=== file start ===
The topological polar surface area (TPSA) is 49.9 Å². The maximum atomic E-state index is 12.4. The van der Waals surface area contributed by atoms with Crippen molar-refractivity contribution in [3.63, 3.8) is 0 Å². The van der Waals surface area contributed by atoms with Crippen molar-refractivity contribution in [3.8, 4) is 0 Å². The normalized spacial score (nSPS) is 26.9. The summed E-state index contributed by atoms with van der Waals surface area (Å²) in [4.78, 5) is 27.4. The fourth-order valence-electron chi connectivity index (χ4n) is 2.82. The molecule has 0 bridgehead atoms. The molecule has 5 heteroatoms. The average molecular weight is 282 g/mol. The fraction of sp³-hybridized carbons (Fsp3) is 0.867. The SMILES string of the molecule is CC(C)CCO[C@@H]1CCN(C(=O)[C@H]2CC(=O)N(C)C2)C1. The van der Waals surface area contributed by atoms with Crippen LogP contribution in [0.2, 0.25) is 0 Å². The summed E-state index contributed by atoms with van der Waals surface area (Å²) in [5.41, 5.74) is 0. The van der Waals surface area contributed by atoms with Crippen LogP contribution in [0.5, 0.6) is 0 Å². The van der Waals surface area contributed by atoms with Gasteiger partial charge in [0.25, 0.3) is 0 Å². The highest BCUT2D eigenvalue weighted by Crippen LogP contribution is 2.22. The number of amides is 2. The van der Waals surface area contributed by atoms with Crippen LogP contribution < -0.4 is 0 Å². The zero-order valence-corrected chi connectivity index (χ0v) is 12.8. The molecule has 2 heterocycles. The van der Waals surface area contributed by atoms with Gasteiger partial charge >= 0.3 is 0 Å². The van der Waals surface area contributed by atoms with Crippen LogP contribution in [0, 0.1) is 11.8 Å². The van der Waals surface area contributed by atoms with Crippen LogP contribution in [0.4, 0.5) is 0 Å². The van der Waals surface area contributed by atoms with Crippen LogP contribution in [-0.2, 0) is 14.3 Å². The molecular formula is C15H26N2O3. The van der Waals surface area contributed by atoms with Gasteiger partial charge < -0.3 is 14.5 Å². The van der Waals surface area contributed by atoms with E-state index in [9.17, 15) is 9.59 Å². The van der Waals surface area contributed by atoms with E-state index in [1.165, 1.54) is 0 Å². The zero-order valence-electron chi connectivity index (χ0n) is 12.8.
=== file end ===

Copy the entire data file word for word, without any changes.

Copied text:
The topological polar surface area (TPSA) is 49.9 Å². The maximum atomic E-state index is 12.4. The van der Waals surface area contributed by atoms with Crippen molar-refractivity contribution in [3.63, 3.8) is 0 Å². The van der Waals surface area contributed by atoms with Crippen molar-refractivity contribution in [3.8, 4) is 0 Å². The normalized spacial score (nSPS) is 26.9. The summed E-state index contributed by atoms with van der Waals surface area (Å²) in [4.78, 5) is 27.4. The fourth-order valence-electron chi connectivity index (χ4n) is 2.82. The molecule has 0 bridgehead atoms. The molecule has 5 heteroatoms. The average molecular weight is 282 g/mol. The fraction of sp³-hybridized carbons (Fsp3) is 0.867. The SMILES string of the molecule is CC(C)CCO[C@@H]1CCN(C(=O)[C@H]2CC(=O)N(C)C2)C1. The van der Waals surface area contributed by atoms with Crippen LogP contribution in [0.2, 0.25) is 0 Å². The summed E-state index contributed by atoms with van der Waals surface area (Å²) in [5.41, 5.74) is 0. The van der Waals surface area contributed by atoms with Crippen LogP contribution in [0.5, 0.6) is 0 Å². The van der Waals surface area contributed by atoms with Gasteiger partial charge in [0.25, 0.3) is 0 Å². The highest BCUT2D eigenvalue weighted by Crippen LogP contribution is 2.22. The number of amides is 2. The van der Waals surface area contributed by atoms with Crippen LogP contribution < -0.4 is 0 Å². The zero-order valence-corrected chi connectivity index (χ0v) is 12.8. The molecule has 2 heterocycles. The van der Waals surface area contributed by atoms with Gasteiger partial charge >= 0.3 is 0 Å². The van der Waals surface area contributed by atoms with Crippen LogP contribution in [0, 0.1) is 11.8 Å². The van der Waals surface area contributed by atoms with Crippen LogP contribution in [0.4, 0.5) is 0 Å². The van der Waals surface area contributed by atoms with Crippen LogP contribution in [-0.2, 0) is 14.3 Å². The molecular formula is C15H26N2O3. The van der Waals surface area contributed by atoms with Gasteiger partial charge < -0.3 is 14.5 Å². The van der Waals surface area contributed by atoms with E-state index in [9.17, 15) is 9.59 Å². The van der Waals surface area contributed by atoms with E-state index in [1.165, 1.54) is 0 Å². The zero-order valence-electron chi connectivity index (χ0n) is 12.8.